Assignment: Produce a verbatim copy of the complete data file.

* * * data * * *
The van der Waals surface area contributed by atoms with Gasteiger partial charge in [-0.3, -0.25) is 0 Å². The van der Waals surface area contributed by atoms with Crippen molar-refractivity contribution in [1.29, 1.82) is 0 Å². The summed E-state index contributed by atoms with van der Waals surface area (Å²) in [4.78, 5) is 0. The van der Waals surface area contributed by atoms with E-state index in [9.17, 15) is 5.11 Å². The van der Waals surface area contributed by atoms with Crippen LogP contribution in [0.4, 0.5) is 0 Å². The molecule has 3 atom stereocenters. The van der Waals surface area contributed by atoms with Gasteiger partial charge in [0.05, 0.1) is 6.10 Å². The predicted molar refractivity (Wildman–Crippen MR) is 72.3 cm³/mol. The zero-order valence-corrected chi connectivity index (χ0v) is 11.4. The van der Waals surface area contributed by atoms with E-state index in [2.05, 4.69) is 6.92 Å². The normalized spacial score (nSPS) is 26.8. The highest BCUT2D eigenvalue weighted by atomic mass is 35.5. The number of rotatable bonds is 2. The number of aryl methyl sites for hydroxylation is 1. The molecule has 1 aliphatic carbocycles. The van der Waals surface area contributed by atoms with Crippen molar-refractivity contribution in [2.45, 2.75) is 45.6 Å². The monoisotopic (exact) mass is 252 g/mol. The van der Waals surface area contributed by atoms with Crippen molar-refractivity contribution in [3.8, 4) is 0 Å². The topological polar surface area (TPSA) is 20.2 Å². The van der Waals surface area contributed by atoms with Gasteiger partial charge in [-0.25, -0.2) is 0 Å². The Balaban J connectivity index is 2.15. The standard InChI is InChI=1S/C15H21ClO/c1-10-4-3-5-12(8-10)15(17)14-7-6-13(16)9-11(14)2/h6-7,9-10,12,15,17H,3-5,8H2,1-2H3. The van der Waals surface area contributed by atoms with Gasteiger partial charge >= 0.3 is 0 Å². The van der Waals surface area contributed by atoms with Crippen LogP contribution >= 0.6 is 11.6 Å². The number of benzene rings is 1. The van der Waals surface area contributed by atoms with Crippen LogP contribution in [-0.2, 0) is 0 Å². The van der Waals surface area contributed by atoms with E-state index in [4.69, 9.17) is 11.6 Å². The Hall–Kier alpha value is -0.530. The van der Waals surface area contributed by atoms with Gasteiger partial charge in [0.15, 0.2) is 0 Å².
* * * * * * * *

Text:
The van der Waals surface area contributed by atoms with Gasteiger partial charge in [-0.3, -0.25) is 0 Å². The van der Waals surface area contributed by atoms with Crippen molar-refractivity contribution in [1.29, 1.82) is 0 Å². The summed E-state index contributed by atoms with van der Waals surface area (Å²) in [4.78, 5) is 0. The van der Waals surface area contributed by atoms with E-state index in [9.17, 15) is 5.11 Å². The van der Waals surface area contributed by atoms with Crippen LogP contribution in [0.4, 0.5) is 0 Å². The molecule has 3 atom stereocenters. The van der Waals surface area contributed by atoms with Gasteiger partial charge in [0.05, 0.1) is 6.10 Å². The predicted molar refractivity (Wildman–Crippen MR) is 72.3 cm³/mol. The zero-order valence-corrected chi connectivity index (χ0v) is 11.4. The van der Waals surface area contributed by atoms with E-state index in [2.05, 4.69) is 6.92 Å². The normalized spacial score (nSPS) is 26.8. The highest BCUT2D eigenvalue weighted by atomic mass is 35.5. The number of rotatable bonds is 2. The number of aryl methyl sites for hydroxylation is 1. The molecule has 1 aliphatic carbocycles. The van der Waals surface area contributed by atoms with Crippen molar-refractivity contribution in [2.45, 2.75) is 45.6 Å². The monoisotopic (exact) mass is 252 g/mol. The van der Waals surface area contributed by atoms with Crippen molar-refractivity contribution in [3.8, 4) is 0 Å². The topological polar surface area (TPSA) is 20.2 Å². The van der Waals surface area contributed by atoms with Gasteiger partial charge in [-0.25, -0.2) is 0 Å². The Balaban J connectivity index is 2.15. The standard InChI is InChI=1S/C15H21ClO/c1-10-4-3-5-12(8-10)15(17)14-7-6-13(16)9-11(14)2/h6-7,9-10,12,15,17H,3-5,8H2,1-2H3. The van der Waals surface area contributed by atoms with Gasteiger partial charge >= 0.3 is 0 Å². The van der Waals surface area contributed by atoms with Crippen LogP contribution >= 0.6 is 11.6 Å². The number of benzene rings is 1. The van der Waals surface area contributed by atoms with Crippen LogP contribution in [-0.2, 0) is 0 Å². The van der Waals surface area contributed by atoms with E-state index in [4.69, 9.17) is 11.6 Å². The Hall–Kier alpha value is -0.530. The van der Waals surface area contributed by atoms with Gasteiger partial charge in [0.15, 0.2) is 0 Å².